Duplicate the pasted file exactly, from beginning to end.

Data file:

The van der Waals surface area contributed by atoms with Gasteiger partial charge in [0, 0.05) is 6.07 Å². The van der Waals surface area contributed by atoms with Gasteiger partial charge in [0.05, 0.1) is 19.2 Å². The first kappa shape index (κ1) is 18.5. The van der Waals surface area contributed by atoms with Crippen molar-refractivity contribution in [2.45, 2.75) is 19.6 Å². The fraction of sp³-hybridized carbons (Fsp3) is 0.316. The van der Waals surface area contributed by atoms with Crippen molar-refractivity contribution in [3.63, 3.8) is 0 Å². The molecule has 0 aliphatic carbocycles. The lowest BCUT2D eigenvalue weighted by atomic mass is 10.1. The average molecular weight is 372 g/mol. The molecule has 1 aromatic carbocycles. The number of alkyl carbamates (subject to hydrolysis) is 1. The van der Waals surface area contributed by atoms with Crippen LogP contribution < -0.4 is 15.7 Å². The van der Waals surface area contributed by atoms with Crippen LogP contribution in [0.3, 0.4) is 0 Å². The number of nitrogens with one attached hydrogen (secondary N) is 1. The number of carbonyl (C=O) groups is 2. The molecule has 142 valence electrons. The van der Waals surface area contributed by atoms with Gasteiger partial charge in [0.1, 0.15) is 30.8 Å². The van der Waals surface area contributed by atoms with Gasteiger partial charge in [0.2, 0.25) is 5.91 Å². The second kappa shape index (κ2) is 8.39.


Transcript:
The van der Waals surface area contributed by atoms with Gasteiger partial charge in [0, 0.05) is 6.07 Å². The van der Waals surface area contributed by atoms with Gasteiger partial charge in [0.05, 0.1) is 19.2 Å². The first kappa shape index (κ1) is 18.5. The van der Waals surface area contributed by atoms with Crippen molar-refractivity contribution in [2.45, 2.75) is 19.6 Å². The fraction of sp³-hybridized carbons (Fsp3) is 0.316. The van der Waals surface area contributed by atoms with Crippen molar-refractivity contribution in [3.63, 3.8) is 0 Å². The molecule has 0 aliphatic carbocycles. The lowest BCUT2D eigenvalue weighted by atomic mass is 10.1. The average molecular weight is 372 g/mol. The molecule has 1 aromatic carbocycles. The number of alkyl carbamates (subject to hydrolysis) is 1. The van der Waals surface area contributed by atoms with Crippen LogP contribution < -0.4 is 15.7 Å². The van der Waals surface area contributed by atoms with Crippen LogP contribution in [0.3, 0.4) is 0 Å². The number of nitrogens with one attached hydrogen (secondary N) is 1. The number of carbonyl (C=O) groups is 2. The molecule has 142 valence electrons. The van der Waals surface area contributed by atoms with Gasteiger partial charge in [0.1, 0.15) is 30.8 Å². The van der Waals surface area contributed by atoms with Gasteiger partial charge in [0.2, 0.25) is 5.91 Å². The second kappa shape index (κ2) is 8.39.